So, that brings us up to the present time. I decided I could afford something up to $3,000 and began a serious quest. I visited several local violin shops looking at both old and new instruments. I played many old instruments (early 19th to early 20th century) and a few new ones. This is an interesting experience. The shop owner would pick out a couple dozen instruments in my price range and with the sound I preferred, and I would play them all, weeding out the dogs and ending up with the two or three best. I found some that were okay, but nothing that grabbed me. I decided to wait for the violin that told me I just had to buy it.
Finding a violin in my price range is interesting. Old violins by prestigious makers can be quite expensive – tens of thousands of dollars or more, and those are not the rare Stradivari or Guarneri. Yet there are some good-sounding old instruments for under $3,000. Good new hand-made instruments usually begin at about $2,000 and can go up to tens of thousands of dollars.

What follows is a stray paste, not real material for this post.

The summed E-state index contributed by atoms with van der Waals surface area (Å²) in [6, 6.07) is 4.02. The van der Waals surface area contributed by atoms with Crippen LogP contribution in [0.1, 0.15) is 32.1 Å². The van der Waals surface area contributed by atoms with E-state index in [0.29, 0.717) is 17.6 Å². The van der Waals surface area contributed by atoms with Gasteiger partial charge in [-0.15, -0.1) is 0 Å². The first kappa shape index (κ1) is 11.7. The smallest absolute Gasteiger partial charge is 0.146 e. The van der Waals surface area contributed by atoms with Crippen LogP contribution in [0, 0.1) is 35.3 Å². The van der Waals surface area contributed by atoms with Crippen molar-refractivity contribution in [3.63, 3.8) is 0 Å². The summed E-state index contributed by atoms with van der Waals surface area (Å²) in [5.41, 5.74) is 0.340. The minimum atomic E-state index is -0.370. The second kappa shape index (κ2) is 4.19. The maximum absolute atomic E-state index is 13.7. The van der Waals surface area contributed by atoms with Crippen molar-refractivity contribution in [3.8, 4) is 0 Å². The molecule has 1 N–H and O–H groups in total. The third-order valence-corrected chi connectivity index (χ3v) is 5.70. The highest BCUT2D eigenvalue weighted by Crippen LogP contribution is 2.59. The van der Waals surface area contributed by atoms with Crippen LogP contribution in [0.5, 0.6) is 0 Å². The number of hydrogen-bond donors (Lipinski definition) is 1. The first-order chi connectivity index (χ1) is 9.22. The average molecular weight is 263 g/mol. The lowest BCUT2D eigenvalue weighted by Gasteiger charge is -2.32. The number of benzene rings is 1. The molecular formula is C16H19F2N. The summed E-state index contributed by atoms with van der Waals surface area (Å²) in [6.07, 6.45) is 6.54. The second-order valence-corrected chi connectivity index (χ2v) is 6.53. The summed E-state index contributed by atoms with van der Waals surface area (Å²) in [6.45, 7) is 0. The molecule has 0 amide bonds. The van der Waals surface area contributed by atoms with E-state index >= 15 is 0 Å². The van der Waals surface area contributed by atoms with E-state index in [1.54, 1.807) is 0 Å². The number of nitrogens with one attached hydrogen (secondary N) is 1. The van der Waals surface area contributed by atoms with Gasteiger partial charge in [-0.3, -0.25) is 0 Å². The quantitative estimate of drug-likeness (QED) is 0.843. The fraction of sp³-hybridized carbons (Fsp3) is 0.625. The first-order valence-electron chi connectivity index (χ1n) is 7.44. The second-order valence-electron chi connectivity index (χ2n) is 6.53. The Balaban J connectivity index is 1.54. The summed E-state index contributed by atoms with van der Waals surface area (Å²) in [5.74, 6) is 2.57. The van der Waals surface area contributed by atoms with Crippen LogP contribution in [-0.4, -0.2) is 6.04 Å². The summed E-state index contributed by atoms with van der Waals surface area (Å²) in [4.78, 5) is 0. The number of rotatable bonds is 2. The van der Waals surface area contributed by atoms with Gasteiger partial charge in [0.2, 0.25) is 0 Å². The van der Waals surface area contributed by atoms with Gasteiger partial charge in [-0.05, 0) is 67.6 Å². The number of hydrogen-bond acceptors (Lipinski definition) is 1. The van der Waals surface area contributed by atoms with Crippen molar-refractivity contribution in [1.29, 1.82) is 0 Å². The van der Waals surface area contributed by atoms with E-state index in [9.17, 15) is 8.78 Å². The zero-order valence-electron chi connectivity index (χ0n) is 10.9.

In my price range I think a new instrument may be a better value for the money, so that’s what I began to look for. There are many good violin makers today. In Seattle, Armin Barnett and David Van Zandt are well known and respected. They make fine instruments, but are considerably above my price range.
I had played a new violin by an Arkansas luthier that I liked, but when I went back to the shop it was out on approval. I then walked into David Stone’s shop in the Seattle U district as he just opened a FedEx box containing a new violin from that same luthier, Fairfax Abraham. After playing over a dozen instruments, I took the Fairfax home on approval. It was beautifully finished and had a strong, rich sound that I liked. That was the beginning of my violin love affair, so a week later I returned to David with a check.